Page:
Halal claims were seen on 9.3% of product launches, followed by traditional claims, at 8.7% on both local and imported products.

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Philippines and New Zealand establish food safety pact

The Philippines has signed an agreement with New Zealand to strengthen co-operation in food safety between the countries.


The arrangement, signed by officials from the Philippines Food and Drug Administration and New Zealand’s Ministry for Primary Industries, builds on the principles of the Asean-Australia-New Zealand Free Trade Agreement, said the Kiwi food safety minister.

Signing of the food safety arrangement demonstrates our interest in growing trade and our commitment to deepening the excellent relationship between our countries​,” said Jo Goodhew.

New Zealand’s ambassador to Manila, David Strachan, said business would benefit from the agreement, adding: “The arrangement would facilitate greater engagement between our agencies with responsibility for food safety through increased engagement between experts, information sharing and cooperation in areas of best practice​.”

The pact aims to promote the free flow of information on food safety policy and standards between the two countries while recognising of the equivalence of measures they adopt. It also contains academic elements to boost co-operation and sets out testing systems for exports between the Philippines and New Zealand.

Moreover, the countries have agreed to establish an action plan outlining joint work programmes on the basis of the cooperation.

According to the Auckland Chamber of Commerce, the Philippines is one New Zealand’s five main export markets for dairy products, and represent about 15% of overall goods trade.

The AANZFTA free-trade agreement entered into force for trade between New Zealand and the Philippines in 2010 and by the end of this decade more than 99% of New Zealand’s trade to the Philippines will be duty-free.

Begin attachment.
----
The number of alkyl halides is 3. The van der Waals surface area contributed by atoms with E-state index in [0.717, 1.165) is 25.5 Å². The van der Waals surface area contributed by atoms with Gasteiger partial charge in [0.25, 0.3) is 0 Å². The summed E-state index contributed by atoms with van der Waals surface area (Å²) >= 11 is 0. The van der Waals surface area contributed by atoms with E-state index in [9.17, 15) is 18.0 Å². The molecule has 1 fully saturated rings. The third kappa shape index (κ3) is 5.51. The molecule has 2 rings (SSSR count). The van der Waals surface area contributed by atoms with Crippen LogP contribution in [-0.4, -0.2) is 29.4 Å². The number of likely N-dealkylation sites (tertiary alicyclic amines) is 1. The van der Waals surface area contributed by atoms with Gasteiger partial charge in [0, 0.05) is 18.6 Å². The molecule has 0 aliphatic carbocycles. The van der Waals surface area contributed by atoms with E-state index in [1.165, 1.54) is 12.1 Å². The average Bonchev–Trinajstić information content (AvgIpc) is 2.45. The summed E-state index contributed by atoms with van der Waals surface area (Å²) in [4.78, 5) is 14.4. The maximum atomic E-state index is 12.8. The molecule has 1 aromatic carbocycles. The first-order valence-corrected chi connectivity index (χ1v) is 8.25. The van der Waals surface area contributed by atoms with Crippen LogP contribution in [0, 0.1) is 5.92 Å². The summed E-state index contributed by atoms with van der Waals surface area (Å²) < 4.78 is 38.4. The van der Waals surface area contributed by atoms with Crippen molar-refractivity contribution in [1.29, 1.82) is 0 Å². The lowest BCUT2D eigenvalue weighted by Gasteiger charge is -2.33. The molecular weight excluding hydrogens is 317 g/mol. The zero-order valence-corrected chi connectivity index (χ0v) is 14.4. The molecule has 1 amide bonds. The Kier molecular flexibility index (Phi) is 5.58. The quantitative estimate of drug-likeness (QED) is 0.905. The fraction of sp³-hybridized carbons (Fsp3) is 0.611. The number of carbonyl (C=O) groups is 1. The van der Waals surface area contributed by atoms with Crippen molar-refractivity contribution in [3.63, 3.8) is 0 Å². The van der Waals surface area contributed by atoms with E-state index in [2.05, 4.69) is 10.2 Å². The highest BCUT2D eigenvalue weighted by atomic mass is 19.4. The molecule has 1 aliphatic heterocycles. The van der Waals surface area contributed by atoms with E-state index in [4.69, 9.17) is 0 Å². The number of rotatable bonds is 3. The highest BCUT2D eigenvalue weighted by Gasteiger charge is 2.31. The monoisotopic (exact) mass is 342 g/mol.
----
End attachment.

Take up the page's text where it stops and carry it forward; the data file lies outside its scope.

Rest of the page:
Vietnam targets food poisoning reduction as a priority in 2016

Food safety officials in Vietnam have highlighted the prevention of food poisoning outbreaks among its priorities for 2016.



Vietnam recorded 171 food poisoning cases in 2015, which affected nearly 5,000 people and killed 23. This represents a slight decrease of 22 cases compared to 2014, according to the Vietnam Food Administration, which operates under the health ministry. 

The number of cases occurring in households have been controlled, while the figures for factory and school canteens have followed a downward trend, the administration said. 

Nguyen Thanh Phong, who headstone VFA, investment will be channelled to increase officials and equipment deployed in detecting and preventing the sale of contaminated produce, which is central to many of Vietnam’s food poisoning outbreaks. 

He said that special food safety inspections will be piloted in Hanoi and Ho Chi Minh City, while campaigns to raise awareness will continue. 

Thai skipjack prices expected to continue drop due to EU quota

Thai skipjack tuna prices fell in December to their lowest level since 2009 due to an expected increase in catches following the end of a ban on fishing aggregating devices in the West Pacific.


Prices since bounced back by 5% as a result of higher demand following an increase in the European Commission’s duty-free import quota for 2016 to 25,000 tonnes of frozen, pre-cooked loin—an increase of 13% year on year. 


However, this quota was used within the first eight days of the year as tuna already stored in transit, and waiting for the quota to be applied, caused prices to increase from mid-December. With the duty free quota fully exhausted, demand is likely to fall as a result.